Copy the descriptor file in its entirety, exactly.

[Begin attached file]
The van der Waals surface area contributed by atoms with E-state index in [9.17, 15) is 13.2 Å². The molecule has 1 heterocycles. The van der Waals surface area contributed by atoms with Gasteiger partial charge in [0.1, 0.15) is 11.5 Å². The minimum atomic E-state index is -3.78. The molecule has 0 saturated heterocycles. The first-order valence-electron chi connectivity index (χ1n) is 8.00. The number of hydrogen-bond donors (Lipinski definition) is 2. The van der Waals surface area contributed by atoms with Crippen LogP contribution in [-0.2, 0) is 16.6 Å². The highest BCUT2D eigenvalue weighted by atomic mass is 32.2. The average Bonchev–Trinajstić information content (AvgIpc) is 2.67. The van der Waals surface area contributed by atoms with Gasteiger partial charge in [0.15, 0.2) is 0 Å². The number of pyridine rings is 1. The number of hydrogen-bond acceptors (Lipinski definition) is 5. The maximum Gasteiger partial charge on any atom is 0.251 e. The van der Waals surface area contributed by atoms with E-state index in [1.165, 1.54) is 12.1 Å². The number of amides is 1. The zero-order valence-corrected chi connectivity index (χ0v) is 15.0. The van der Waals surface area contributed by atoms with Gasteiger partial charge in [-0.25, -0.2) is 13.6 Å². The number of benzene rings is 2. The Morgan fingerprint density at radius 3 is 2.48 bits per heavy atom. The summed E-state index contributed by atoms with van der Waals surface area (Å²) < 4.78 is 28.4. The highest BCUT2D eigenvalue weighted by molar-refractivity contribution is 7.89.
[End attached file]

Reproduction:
The van der Waals surface area contributed by atoms with E-state index in [9.17, 15) is 13.2 Å². The molecule has 1 heterocycles. The van der Waals surface area contributed by atoms with Gasteiger partial charge in [0.1, 0.15) is 11.5 Å². The minimum atomic E-state index is -3.78. The molecule has 0 saturated heterocycles. The first-order valence-electron chi connectivity index (χ1n) is 8.00. The number of hydrogen-bond donors (Lipinski definition) is 2. The van der Waals surface area contributed by atoms with Crippen LogP contribution in [-0.2, 0) is 16.6 Å². The highest BCUT2D eigenvalue weighted by atomic mass is 32.2. The average Bonchev–Trinajstić information content (AvgIpc) is 2.67. The van der Waals surface area contributed by atoms with Gasteiger partial charge in [0.15, 0.2) is 0 Å². The number of pyridine rings is 1. The number of hydrogen-bond acceptors (Lipinski definition) is 5. The maximum Gasteiger partial charge on any atom is 0.251 e. The van der Waals surface area contributed by atoms with E-state index in [1.165, 1.54) is 12.1 Å². The number of amides is 1. The zero-order valence-corrected chi connectivity index (χ0v) is 15.0. The van der Waals surface area contributed by atoms with Gasteiger partial charge in [-0.25, -0.2) is 13.6 Å². The number of benzene rings is 2. The Morgan fingerprint density at radius 3 is 2.48 bits per heavy atom. The summed E-state index contributed by atoms with van der Waals surface area (Å²) < 4.78 is 28.4. The highest BCUT2D eigenvalue weighted by molar-refractivity contribution is 7.89.